March 22 – April 26, 2014
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“I was thinking of still life painting. I looked at the objects in my house and in the studio and outside and used them as inspiration. Some were taken from my sketchbooks. When I would find the subject outside, I would borrow a camera, take a picture and work from that. Some I arranged to create the composition and others are drawn just as I found them.”1
Once again, Jutai Toonoo surprises us. He has often explored subjects that interest him in a series, such as the body of work presented at this gallery two years ago, Body Contemplation, or his series featuring cancer cells. In Still Life, however, he focuses on a genre of visual art that has roots in Western art history but few precedents as a focus in either traditional or contemporary Inuit art. Still life is the genre, although Toonoo equally explores colour, form, and texture in his drawings. A potted plant becomes a study in nuanced primary colours – red, blue, and yellow brought to life by the mixture of combined hues. A bicycle painted in shades of blue is placed against a mottled, burning red background. A pile of laundry in muted tones nestles within a dark but enlivened background in such a way that the subject matter appears almost as a landscape. Similarly, the play of light and colour over a reclining nude appears at times almost an abstracted landscape. In several of these works, the harmony of colour gives way to startling contrasts. A view through a window to a blizzard outside creates a dazzling square of light against a subtly arranged composition featuring a chair, apron, and hat in mottled red and brown tones.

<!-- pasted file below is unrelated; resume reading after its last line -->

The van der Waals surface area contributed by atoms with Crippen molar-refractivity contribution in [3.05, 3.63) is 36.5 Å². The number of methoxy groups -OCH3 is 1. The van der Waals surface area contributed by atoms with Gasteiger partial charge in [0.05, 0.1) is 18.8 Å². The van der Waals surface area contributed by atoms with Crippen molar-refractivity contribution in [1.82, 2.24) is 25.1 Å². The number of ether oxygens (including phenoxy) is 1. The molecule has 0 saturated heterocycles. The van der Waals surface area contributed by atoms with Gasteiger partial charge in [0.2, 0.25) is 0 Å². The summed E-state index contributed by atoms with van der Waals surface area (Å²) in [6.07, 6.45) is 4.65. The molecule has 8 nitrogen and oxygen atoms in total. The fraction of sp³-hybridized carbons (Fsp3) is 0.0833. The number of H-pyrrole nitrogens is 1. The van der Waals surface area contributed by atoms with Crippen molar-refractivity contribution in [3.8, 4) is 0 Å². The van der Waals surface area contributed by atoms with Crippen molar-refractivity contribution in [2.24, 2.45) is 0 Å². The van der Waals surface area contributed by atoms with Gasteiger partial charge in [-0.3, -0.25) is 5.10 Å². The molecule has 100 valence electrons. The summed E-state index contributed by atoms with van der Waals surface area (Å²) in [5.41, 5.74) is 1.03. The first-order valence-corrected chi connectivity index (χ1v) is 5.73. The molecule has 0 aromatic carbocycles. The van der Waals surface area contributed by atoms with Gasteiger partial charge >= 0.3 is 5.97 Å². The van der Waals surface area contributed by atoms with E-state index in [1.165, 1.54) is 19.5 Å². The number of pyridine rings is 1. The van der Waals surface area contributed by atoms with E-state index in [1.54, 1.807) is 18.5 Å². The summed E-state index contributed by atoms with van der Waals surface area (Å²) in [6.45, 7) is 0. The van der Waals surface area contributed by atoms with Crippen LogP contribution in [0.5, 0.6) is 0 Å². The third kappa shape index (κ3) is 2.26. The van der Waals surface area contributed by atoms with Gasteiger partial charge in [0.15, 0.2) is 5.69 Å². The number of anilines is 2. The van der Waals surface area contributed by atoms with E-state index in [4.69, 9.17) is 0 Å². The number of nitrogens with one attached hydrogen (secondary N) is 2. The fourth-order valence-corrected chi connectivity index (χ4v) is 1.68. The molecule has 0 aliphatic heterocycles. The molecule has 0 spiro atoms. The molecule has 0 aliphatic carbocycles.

More so than his contemporaries in the Kinngait Studios, Toonoo often mixes media, adding oil pastel or charcoal to pencil crayon. Less precise than pencil crayon or felt-tip pens, oil pastel lends itself to broad strokes and depths of saturated colour. The texture achieved in these drawings, through the use of integrated media, serves to remind viewers that Toonoo is also a sculptor. He smudges the background of an oil stick drawing that features an arrangement of gears, playing the depth of the browns against the flat white of a snowfall. The result lends the drawing a distinctive three dimensional quality. Nuts and bolts appear to float within an undulating space, which is a riot of colour and texture from the overlaid strokes in varied but related shades. Dying yellow flowers, as a momento mori, retain their beauty even as they are being smothered by the first snowfall.
Several of the works in this exhibition reference Toonoo’s interest in social commentary. A Coca Cola can is shown as discarded along with other garbage, a symbol of a large international corporation leaving its mark on Cape Dorset. An image of a stove, at first seemingly domestic and straight-forward, provides an opportunity to reference the drug technique of hot knifing. A colourful study of waving papers hanging from a pipe provides an improbable contrast to the lightly drawn image of a suicide in the background.
This exhibition marks yet another significant development in the continually changing and evolving art of Jutai Toonoo. Even as he captivates us with this new focus, we wait, with great interest, for the next installment.